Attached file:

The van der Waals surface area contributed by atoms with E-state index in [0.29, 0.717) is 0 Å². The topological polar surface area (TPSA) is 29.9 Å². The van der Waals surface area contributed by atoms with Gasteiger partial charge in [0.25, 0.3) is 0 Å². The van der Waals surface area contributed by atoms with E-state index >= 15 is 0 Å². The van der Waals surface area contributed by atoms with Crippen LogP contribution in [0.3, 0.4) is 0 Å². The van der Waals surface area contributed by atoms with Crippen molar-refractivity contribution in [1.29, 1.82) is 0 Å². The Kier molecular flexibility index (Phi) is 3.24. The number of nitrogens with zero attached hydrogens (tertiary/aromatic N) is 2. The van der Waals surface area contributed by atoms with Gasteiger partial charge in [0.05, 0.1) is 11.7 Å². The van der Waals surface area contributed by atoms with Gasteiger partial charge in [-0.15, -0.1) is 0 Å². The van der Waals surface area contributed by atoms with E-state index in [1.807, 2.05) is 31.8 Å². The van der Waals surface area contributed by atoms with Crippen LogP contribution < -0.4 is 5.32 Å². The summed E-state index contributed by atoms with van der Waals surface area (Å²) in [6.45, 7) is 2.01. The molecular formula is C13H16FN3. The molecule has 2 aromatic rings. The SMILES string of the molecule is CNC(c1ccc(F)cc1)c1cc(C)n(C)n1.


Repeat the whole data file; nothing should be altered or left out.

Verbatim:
The van der Waals surface area contributed by atoms with E-state index in [0.29, 0.717) is 0 Å². The topological polar surface area (TPSA) is 29.9 Å². The van der Waals surface area contributed by atoms with Gasteiger partial charge in [0.25, 0.3) is 0 Å². The van der Waals surface area contributed by atoms with E-state index >= 15 is 0 Å². The van der Waals surface area contributed by atoms with Crippen LogP contribution in [0.3, 0.4) is 0 Å². The van der Waals surface area contributed by atoms with Crippen molar-refractivity contribution in [1.29, 1.82) is 0 Å². The Kier molecular flexibility index (Phi) is 3.24. The number of nitrogens with zero attached hydrogens (tertiary/aromatic N) is 2. The van der Waals surface area contributed by atoms with Gasteiger partial charge in [0.05, 0.1) is 11.7 Å². The van der Waals surface area contributed by atoms with Gasteiger partial charge in [-0.15, -0.1) is 0 Å². The van der Waals surface area contributed by atoms with E-state index in [1.807, 2.05) is 31.8 Å². The van der Waals surface area contributed by atoms with Crippen LogP contribution < -0.4 is 5.32 Å². The summed E-state index contributed by atoms with van der Waals surface area (Å²) in [6.45, 7) is 2.01. The molecular formula is C13H16FN3. The molecule has 2 aromatic rings. The SMILES string of the molecule is CNC(c1ccc(F)cc1)c1cc(C)n(C)n1.